But with the slow and evident progression from romance-heavy lists from local publishers to serious nonfiction on religion, human rights, alternative/critical thinking, and current issues, Ishak of MABOPA is hoping for a much-improved Malaysian book industry in the near future. “Five years ago, our publishing industry was predominantly educational based,” he says. “Now, we have fiction, nonfiction, and children’s titles. The potential for delivering quality content is there, but publishers need to work further on packaging and marketing. The task for publishers is to maintain the progress and improve and build it up.”
Small presses have become a fixture in the Malaysian book scene in the past two years, with publishers such as Buku Fixi and DuBook now regarded as mainstream. “These presses have a lot of titles, substantial revenues, and an extensive distribution network; some even have their own storefronts,” says Arief Hakim, managing director of PTS Media Group and deputy president of MABOPA. He adds that small presses are important to the industry as they open up new readership: “They publish unconventional and, at times, antidogmatic subjects, in predominantly conservative Malaysia, and because of that, they become cultish, attracting a whole generation of new readers made up mostly of college and university students—essentially, young adults. Such expansion in readership is crucial to the long-term sustainability of the Malaysian book market.” (See “A Flourishing Small Press Scene” for more details.) Arief admits that “innovations in any industry, more likely than not, come from outsiders or those new to the trade.” He adds, “The challenge for mainstream publishers like us is to adapt to this new mind-set and playing field, and to try to view things as outsiders to find new opportunities and growth.”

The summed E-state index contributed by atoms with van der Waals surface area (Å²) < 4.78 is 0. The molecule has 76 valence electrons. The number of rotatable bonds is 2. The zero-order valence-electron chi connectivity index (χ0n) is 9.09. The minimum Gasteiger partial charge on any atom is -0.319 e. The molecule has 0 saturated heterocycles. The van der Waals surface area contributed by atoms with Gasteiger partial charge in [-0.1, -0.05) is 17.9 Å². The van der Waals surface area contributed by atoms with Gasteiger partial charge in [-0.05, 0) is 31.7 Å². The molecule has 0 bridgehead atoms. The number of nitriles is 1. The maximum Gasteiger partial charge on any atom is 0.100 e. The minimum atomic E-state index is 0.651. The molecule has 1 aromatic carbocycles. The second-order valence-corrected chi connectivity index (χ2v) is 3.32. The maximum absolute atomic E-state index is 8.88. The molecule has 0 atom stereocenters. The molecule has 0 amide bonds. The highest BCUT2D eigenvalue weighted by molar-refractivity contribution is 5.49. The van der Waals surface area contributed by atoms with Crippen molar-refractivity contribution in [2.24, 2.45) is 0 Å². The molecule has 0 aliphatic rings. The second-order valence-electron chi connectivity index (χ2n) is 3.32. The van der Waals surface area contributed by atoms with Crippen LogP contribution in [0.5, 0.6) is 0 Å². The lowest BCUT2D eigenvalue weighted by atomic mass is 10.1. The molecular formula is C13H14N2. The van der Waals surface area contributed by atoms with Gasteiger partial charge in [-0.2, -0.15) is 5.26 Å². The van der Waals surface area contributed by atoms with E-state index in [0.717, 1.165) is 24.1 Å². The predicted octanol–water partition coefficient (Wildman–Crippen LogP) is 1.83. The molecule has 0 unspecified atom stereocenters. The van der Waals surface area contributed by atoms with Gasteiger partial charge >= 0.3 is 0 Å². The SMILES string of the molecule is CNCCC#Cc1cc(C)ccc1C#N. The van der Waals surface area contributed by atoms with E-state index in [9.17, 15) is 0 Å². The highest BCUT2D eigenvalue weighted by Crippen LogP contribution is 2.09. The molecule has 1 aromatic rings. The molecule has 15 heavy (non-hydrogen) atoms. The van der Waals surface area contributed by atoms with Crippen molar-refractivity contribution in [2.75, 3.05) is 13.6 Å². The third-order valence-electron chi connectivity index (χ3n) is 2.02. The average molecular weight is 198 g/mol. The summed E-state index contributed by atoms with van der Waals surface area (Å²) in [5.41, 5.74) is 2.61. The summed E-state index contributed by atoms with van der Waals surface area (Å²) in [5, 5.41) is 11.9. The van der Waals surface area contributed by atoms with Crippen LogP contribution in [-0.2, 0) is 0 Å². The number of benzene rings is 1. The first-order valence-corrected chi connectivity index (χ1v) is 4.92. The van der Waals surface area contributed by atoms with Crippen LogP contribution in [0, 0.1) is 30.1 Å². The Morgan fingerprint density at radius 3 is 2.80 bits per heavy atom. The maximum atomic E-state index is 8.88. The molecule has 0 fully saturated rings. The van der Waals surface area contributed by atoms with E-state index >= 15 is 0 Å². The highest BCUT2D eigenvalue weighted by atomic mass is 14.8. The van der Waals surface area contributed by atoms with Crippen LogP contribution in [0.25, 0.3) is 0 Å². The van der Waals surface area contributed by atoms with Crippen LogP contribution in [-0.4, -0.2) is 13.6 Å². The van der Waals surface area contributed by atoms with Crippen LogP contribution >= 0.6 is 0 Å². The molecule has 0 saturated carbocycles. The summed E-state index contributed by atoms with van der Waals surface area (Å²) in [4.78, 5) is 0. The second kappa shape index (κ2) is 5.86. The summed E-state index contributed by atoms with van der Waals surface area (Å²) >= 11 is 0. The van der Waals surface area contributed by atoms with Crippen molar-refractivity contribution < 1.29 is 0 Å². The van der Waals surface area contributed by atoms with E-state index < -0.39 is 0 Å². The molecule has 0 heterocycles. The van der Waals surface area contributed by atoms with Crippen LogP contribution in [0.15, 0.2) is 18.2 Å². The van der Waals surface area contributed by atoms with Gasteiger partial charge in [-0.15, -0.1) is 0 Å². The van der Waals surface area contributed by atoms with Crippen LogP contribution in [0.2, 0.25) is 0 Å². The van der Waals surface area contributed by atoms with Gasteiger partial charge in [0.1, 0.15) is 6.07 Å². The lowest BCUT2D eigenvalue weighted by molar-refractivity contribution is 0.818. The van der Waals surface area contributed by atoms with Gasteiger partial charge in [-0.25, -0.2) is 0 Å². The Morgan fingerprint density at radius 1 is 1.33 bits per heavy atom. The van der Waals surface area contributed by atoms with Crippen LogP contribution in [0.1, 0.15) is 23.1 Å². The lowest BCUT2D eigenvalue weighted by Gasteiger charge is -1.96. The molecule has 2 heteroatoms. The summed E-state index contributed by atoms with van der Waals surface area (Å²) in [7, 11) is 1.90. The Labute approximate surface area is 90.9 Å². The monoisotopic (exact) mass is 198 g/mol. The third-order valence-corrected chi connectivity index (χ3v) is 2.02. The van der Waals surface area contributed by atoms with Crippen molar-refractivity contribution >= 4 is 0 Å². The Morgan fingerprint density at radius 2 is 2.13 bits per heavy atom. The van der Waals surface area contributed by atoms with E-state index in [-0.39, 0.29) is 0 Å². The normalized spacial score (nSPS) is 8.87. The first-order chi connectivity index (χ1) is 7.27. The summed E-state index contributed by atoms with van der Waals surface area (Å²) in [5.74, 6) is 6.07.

With mainstream publishers such as PTS expanding into new areas and small presses attracting masses of new readers, the Malaysian publishing industry is gearing up for more growth, despite the challenges outlined above.
For this report, PW talks with key players from different segments—Buku Fixi, Karangkraf Media Group, Oyez!Books, Pelangi Publishing Group, PTS Media Group, Silverfish, and University Book Store Malaysia—as well as booksellers, rights agencies, and those in the digital segment and small press scene to round up our coverage on Malaysia’s book market.
Below, more on the subject of publishing in Malaysia.Country Spotlight: Malaysia: CompaniesCountry Spotlight: Malaysia: Checking Out the Top Shows and FestivalsCountry Spotlight: Malaysia: A Mixed Bag for BooksellingCountry Spotlight: Malaysia: Heating Up the Rights MarketCountry Spotlight: Malaysia: A Flourishing Alternative SceneCountry Spotlight: Malaysia: Digital Segment on the Move